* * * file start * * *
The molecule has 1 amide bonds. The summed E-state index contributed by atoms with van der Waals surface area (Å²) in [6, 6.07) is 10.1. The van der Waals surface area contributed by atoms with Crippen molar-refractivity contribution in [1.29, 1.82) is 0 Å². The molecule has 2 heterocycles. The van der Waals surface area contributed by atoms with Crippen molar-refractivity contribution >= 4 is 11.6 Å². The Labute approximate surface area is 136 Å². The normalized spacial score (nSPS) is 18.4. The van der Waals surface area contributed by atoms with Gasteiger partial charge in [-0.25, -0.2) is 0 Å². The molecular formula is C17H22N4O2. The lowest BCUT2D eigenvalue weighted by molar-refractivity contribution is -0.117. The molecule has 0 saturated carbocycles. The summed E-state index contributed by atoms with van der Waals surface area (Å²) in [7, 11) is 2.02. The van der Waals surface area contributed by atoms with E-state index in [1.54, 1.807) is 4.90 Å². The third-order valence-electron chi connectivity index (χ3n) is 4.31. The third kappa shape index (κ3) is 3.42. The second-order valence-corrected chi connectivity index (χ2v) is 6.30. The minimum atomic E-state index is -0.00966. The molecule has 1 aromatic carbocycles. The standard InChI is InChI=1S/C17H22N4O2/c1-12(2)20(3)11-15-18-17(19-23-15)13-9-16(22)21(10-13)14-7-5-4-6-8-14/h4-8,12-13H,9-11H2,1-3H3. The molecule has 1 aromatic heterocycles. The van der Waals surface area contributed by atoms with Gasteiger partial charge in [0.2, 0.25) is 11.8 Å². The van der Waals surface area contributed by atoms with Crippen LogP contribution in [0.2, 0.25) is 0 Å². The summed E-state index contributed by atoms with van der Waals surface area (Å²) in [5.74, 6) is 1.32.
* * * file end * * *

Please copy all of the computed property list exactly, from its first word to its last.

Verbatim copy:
The molecule has 1 amide bonds. The summed E-state index contributed by atoms with van der Waals surface area (Å²) in [6, 6.07) is 10.1. The van der Waals surface area contributed by atoms with Crippen molar-refractivity contribution in [1.29, 1.82) is 0 Å². The molecule has 2 heterocycles. The van der Waals surface area contributed by atoms with Crippen molar-refractivity contribution >= 4 is 11.6 Å². The Labute approximate surface area is 136 Å². The normalized spacial score (nSPS) is 18.4. The van der Waals surface area contributed by atoms with Gasteiger partial charge in [-0.25, -0.2) is 0 Å². The molecular formula is C17H22N4O2. The lowest BCUT2D eigenvalue weighted by molar-refractivity contribution is -0.117. The molecule has 0 saturated carbocycles. The summed E-state index contributed by atoms with van der Waals surface area (Å²) in [7, 11) is 2.02. The van der Waals surface area contributed by atoms with E-state index in [1.54, 1.807) is 4.90 Å². The third-order valence-electron chi connectivity index (χ3n) is 4.31. The third kappa shape index (κ3) is 3.42. The second-order valence-corrected chi connectivity index (χ2v) is 6.30. The minimum atomic E-state index is -0.00966. The molecule has 1 aromatic carbocycles. The standard InChI is InChI=1S/C17H22N4O2/c1-12(2)20(3)11-15-18-17(19-23-15)13-9-16(22)21(10-13)14-7-5-4-6-8-14/h4-8,12-13H,9-11H2,1-3H3. The molecule has 1 aromatic heterocycles. The van der Waals surface area contributed by atoms with Gasteiger partial charge in [0.2, 0.25) is 11.8 Å². The van der Waals surface area contributed by atoms with Crippen LogP contribution in [0.2, 0.25) is 0 Å². The summed E-state index contributed by atoms with van der Waals surface area (Å²) in [5.74, 6) is 1.32.